At the tiniest scales, our intuitive view of reality breaks down. It’s almost as if physics is fundamentally indecisive, a truth that becomes increasingly difficult to ignore as we zoom in on the particles that pixelate our universe.

To understand it better, physicists had to come up with an entirely new framework to fit it into, one based on probability over certainty. This is quantum theory, and it describes all sorts of phenomena, from entanglement to superposition.

But despite a century of experiments demonstrating how useful quantum theory is for explaining what we see, it’s hard to shake our “classical” view of the building blocks of the universe as reliable fixtures in time and space. Even Einstein was forced to ask his fellow physicist, “Do you really believe that the moon isn’t there when you’re not looking at it?”

Over the decades, numerous physicists have wondered whether the physics we use to describe macroscopic experiences can also be used to explain all of quantum physics.

Now, new research has also shown that the answer is a big no.

More specifically, neutrons fired in a beam in a neutron interferometer can be present in two places at the same time. This is impossible according to classical physics.

The test is based on a mathematical statement called the Leggett-Garg inequality, which states that a system is always determined to be in one of two available states. In principle, Schrödinger’s cat is either alive or dead, and we can determine which of those states it is in without our measurements affecting the outcome.

Macrosystems – which we can reliably understand using only classical physics – obey the Leggett-Garg inequality. But systems in the quantum realm violate it. The cat is both alive and dead at the same time, an analogy for quantum superposition.

“The idea behind it is similar to the better-known Bell inequality, for which the Nobel Prize in Physics was awarded in 2022,” says physicist Elisabeth Kreuzgruber of the Vienna University of Technology.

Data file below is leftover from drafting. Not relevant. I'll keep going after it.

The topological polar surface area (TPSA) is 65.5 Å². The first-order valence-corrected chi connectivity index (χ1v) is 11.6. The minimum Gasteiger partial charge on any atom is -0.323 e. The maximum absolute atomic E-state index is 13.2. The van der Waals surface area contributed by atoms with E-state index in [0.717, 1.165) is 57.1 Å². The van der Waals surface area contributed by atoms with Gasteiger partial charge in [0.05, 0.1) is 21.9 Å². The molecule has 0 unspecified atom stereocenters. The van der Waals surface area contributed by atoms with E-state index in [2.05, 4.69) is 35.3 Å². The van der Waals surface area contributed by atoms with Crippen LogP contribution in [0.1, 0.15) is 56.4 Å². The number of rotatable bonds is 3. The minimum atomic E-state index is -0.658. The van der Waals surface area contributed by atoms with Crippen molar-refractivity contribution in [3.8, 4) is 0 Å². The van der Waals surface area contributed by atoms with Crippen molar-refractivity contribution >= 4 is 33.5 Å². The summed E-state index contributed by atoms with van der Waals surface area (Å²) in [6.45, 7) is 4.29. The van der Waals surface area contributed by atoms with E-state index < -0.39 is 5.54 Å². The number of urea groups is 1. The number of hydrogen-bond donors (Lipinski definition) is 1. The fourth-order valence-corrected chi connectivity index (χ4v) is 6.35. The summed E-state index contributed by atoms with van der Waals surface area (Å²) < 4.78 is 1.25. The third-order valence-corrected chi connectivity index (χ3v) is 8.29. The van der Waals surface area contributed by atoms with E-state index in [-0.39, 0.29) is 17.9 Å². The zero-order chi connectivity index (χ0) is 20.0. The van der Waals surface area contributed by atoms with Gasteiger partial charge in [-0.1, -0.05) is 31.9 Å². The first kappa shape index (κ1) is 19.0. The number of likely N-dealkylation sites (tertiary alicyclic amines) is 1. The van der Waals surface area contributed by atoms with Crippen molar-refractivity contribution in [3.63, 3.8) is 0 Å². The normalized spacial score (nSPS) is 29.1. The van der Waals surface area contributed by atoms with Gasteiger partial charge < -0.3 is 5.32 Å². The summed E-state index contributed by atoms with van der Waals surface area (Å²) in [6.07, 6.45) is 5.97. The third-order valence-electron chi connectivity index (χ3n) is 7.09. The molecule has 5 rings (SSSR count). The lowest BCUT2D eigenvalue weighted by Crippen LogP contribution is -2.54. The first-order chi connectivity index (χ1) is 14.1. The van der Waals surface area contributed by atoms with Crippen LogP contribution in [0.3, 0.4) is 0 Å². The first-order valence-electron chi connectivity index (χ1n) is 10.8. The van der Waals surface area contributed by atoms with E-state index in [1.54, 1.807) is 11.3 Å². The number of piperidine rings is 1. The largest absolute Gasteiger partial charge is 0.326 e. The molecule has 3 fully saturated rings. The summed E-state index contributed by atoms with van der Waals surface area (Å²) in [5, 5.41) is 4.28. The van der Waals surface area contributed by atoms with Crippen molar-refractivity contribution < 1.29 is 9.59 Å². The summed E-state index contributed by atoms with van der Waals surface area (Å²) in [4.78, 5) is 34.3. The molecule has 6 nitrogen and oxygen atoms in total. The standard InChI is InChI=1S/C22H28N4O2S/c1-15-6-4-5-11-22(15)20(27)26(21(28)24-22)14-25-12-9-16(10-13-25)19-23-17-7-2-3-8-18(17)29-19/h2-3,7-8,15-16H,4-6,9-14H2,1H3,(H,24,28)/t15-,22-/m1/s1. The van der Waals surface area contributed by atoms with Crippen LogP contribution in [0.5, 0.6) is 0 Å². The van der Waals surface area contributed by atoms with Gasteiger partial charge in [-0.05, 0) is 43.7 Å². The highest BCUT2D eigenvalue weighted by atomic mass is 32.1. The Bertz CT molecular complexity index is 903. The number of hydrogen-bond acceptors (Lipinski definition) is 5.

“Bell’s inequality, however, is about how strongly the behavior of one particle is related to another quantum-entangled particle. The Leggett-Garg inequality is about only a single object and asks the question: how is its state at specific points in time related to the state of the same object at other specific points in time?”

The neutron interferometer involves firing a beam of neutrons at a target. As the beam travels through the device, it splits into two, with each of the beam’s prongs following its own path until they are recombined later.

Leggett and Garg’s theorem states that a measurement on a simple binary system can effectively produce two results. Measure it again in the future, those results will be correlated, but only up to a point.

For quantum systems, Leggett–Garg’s theorem no longer holds, allowing for correlations above this threshold. This would essentially give researchers a way to distinguish whether a system needs a quantum theorem to be understood.

“However, it is not so easy to investigate this question experimentally,” says physicist Richard Wagner of the Vienna University of Technology. “If we want to test macroscopic realism, we need an object that is in a sense macroscopic, that is, that has a size comparable to the size of our usual everyday objects.”

To achieve this, the space between the two parts of the neutron beam in the interferometer is more macro- than quantum-sized.

“Quantum theory says that each neutron travels on both paths at the same time,” says physicist Niels Geerits of the Vienna University of Technology. “However, the two sub-beams are separated by several centimeters. In a sense, we are dealing with a quantum object that is enormous by quantum standards.”

Using different measurement methods, the researchers examined the neutron beams at different times. And indeed, the measurements were too closely correlated for the classical rules of macroreality to be at play. The neutrons, their measurements suggested, were in fact traveling simultaneously on two separate paths, separated by a distance of a few centimeters.

It is the latest in a long line of Leggett-Garg experiments showing that we really do need quantum theory to describe the universe we live in.

“Our experiment shows: Nature really is as strange as quantum theory claims,” says physicist Stephan Sponar of the Vienna University of Technology. “No matter what classical, macroscopically realistic theory you come up with: it will never be able to explain reality. It doesn’t work without quantum physics.”

The research was published in *Physical assessment letters*.